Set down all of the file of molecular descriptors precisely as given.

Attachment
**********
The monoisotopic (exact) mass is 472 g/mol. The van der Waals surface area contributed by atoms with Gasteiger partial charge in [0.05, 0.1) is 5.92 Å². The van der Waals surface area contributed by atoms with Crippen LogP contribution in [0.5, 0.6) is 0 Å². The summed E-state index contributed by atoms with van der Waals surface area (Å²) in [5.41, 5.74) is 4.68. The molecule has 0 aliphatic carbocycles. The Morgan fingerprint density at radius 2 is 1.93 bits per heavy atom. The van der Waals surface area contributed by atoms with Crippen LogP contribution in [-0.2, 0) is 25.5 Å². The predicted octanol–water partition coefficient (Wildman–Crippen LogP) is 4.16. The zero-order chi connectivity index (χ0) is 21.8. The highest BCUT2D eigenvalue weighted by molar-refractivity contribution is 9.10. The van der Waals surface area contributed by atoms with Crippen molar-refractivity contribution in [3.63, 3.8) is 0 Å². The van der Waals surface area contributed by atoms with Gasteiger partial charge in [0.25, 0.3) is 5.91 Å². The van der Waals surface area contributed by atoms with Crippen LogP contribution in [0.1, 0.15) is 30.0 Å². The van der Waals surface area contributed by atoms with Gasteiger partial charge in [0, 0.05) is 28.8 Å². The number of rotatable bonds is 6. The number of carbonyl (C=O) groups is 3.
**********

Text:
The monoisotopic (exact) mass is 472 g/mol. The van der Waals surface area contributed by atoms with Gasteiger partial charge in [0.05, 0.1) is 5.92 Å². The van der Waals surface area contributed by atoms with Crippen LogP contribution in [0.5, 0.6) is 0 Å². The summed E-state index contributed by atoms with van der Waals surface area (Å²) in [5.41, 5.74) is 4.68. The molecule has 0 aliphatic carbocycles. The Morgan fingerprint density at radius 2 is 1.93 bits per heavy atom. The van der Waals surface area contributed by atoms with Crippen LogP contribution in [-0.2, 0) is 25.5 Å². The predicted octanol–water partition coefficient (Wildman–Crippen LogP) is 4.16. The zero-order chi connectivity index (χ0) is 21.8. The highest BCUT2D eigenvalue weighted by molar-refractivity contribution is 9.10. The van der Waals surface area contributed by atoms with Crippen molar-refractivity contribution in [3.63, 3.8) is 0 Å². The van der Waals surface area contributed by atoms with Gasteiger partial charge in [0.25, 0.3) is 5.91 Å². The van der Waals surface area contributed by atoms with Crippen LogP contribution in [0.1, 0.15) is 30.0 Å². The van der Waals surface area contributed by atoms with Gasteiger partial charge in [0, 0.05) is 28.8 Å². The number of rotatable bonds is 6. The number of carbonyl (C=O) groups is 3.